By Ann Schneider, NLG-NYC
As a young Guild attorney, I got my chance to work with the NAACP LDF in my first job at a union legal service in 1997. A few co-workers and I volunteered our evenings working on a post-conviction review petition in the case of Kenneth Reams.
Kenny was a borderline mentally retarded young man who’d gotten involved in a scheme to rob money to pay for high school graduation. Although he killed no one, Kenny received the death penalty, while the accomplice who actually shot and killed the robbery victim took a plea deal to instead receive a life sentence. His assigned attorney called no witnesses and impugned Kenny in his opening statement. The jury had been death-qualified (i.e. required to swear they were capable of imposing the death sentence). Kenny’s jury took no more than three hours in the sentence phase, including lunch, to reject all mitigating circumstances. They would never know about his artistic ability.
Kenny has just turned 40 and has now spent fully half of his life on death row—the majority of it within solitary confinement— on a felony murder conviction. Under the guidance of George Kendall, the first motion succeeded in staying issuance of a warrant for more than 15 years. With the unwavering support of Arkansans against the Death Penalty, Kenneth produced the first Art Event on Capital Punishment. In a Little Rock library one evening last November, amidst finger food, wine, and the strains of Nina Simone wishing she could feel free, family members and guests admired the works of Kenneth and Isabelle Watson, his French fiancée who’d contacted him after seeing a foreign documentary on his case.
Together, they had begun researching the enormity of the injustice of the death penalty, which would later inspire their art. Their works feature victims of capital, including the 14-year-old African-American boy George Stinney, youngest person ever executed in the US (exonerated posthumously last December); a mass execution of Indians in 1862; and “Bloody Babs,” whose last words in 1955 were, “Good people are always so sure they’re right.”
Key to Kenny’s new determination was Wilbert Rideau, who spent 44 years at the Angola Penitentiary in Louisiana and managed to walk out free. Rideau personally visited Kenny, at a time when he was particularly despondent about ever leaving death row. Rideau’s 2010 book, In the Place of Justice, shows how as the editor of “The Angolite,” he transformed the prison newspaper into an investigative organ. Earning a “must-read” designation from the New York Times, Rideau showed the country “A peaceful prison owes its success to the consent of its prisoners, a consent that comes from mutual understanding and reasonable common-sense accommodations at almost every level of interaction.”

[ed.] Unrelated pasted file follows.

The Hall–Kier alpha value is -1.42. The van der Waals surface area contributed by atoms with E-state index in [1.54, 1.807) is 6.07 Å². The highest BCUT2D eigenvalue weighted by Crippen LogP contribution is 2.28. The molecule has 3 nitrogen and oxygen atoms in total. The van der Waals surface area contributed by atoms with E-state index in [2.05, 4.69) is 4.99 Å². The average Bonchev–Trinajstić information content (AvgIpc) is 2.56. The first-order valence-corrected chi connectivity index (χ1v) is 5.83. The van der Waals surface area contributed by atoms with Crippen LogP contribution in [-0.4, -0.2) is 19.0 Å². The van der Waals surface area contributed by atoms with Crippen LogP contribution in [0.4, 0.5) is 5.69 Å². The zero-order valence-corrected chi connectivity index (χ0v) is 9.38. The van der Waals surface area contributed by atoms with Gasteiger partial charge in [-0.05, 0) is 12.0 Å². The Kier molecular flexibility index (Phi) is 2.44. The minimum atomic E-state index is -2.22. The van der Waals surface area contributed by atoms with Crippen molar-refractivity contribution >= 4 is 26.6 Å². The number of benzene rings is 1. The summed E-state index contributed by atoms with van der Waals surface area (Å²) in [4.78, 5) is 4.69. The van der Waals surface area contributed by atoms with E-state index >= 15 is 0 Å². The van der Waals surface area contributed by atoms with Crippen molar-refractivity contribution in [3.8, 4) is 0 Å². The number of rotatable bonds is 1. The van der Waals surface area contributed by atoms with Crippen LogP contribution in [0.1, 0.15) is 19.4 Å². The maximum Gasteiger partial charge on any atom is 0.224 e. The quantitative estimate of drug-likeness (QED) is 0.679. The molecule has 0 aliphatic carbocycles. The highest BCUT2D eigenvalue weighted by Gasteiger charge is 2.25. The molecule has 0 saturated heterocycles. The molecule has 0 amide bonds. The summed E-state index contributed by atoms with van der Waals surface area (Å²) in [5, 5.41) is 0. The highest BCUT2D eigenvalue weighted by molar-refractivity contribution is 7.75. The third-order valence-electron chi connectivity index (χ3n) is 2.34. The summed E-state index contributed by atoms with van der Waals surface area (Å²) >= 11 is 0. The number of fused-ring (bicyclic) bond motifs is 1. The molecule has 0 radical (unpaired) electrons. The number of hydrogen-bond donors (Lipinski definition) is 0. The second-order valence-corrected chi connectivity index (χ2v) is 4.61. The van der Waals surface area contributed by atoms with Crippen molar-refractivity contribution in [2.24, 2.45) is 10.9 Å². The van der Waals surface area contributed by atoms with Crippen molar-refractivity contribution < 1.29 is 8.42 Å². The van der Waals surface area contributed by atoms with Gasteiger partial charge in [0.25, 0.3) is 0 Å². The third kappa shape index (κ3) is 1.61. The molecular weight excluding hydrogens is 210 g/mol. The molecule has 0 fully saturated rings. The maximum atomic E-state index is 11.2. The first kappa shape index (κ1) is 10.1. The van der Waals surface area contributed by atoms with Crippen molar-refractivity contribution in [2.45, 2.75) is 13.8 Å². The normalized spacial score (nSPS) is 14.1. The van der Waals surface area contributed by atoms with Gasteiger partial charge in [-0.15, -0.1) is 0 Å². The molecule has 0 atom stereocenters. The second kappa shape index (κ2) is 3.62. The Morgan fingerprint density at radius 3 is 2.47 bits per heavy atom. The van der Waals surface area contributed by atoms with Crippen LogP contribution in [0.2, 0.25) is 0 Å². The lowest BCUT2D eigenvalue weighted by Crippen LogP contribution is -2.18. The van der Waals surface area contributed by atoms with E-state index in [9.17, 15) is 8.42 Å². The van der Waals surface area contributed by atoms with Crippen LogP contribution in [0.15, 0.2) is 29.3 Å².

No small dreamer, Kenny is now working on establishing the first-of-its-kind Museum on Capital Punishment. Judith Elane, a retired attorney and murder victim family member, was asked by Kenny to help incorporate the organization and to serve on its board, whose mission is to educate the public on the practice and the history of the use of the death penalty in the United States.
The LDF has won an evidentiary hearing for Kenny. Their star witness is Gene McKissic, the first Black prosecutor to serve in southern Arkansas, beginning in 1976. In testimony to be continued, he spoke of endemic racism in the prosecutor’s office, echoing the defense’s claims of exclusion of Blacks from the Kenny’s jury; a claim rejected by the Judge in Kenny’s first appeal. His legal team presently consists of Christina Swarns and Vincent Southerland.
Kenneth Reams’s art is even more striking considering it is all produced within a small, 6-by-7-foot cell in the Varner “Super Max” prison in Grady, Arkansas.
The organizers of the exhibit have received inquiries from Europe and other US states. Contributions so that future exhibits can travel can be made payable to “Who Decides, Inc.” and mailed to PO Box 13572, Maumelle, AR 72113-0572.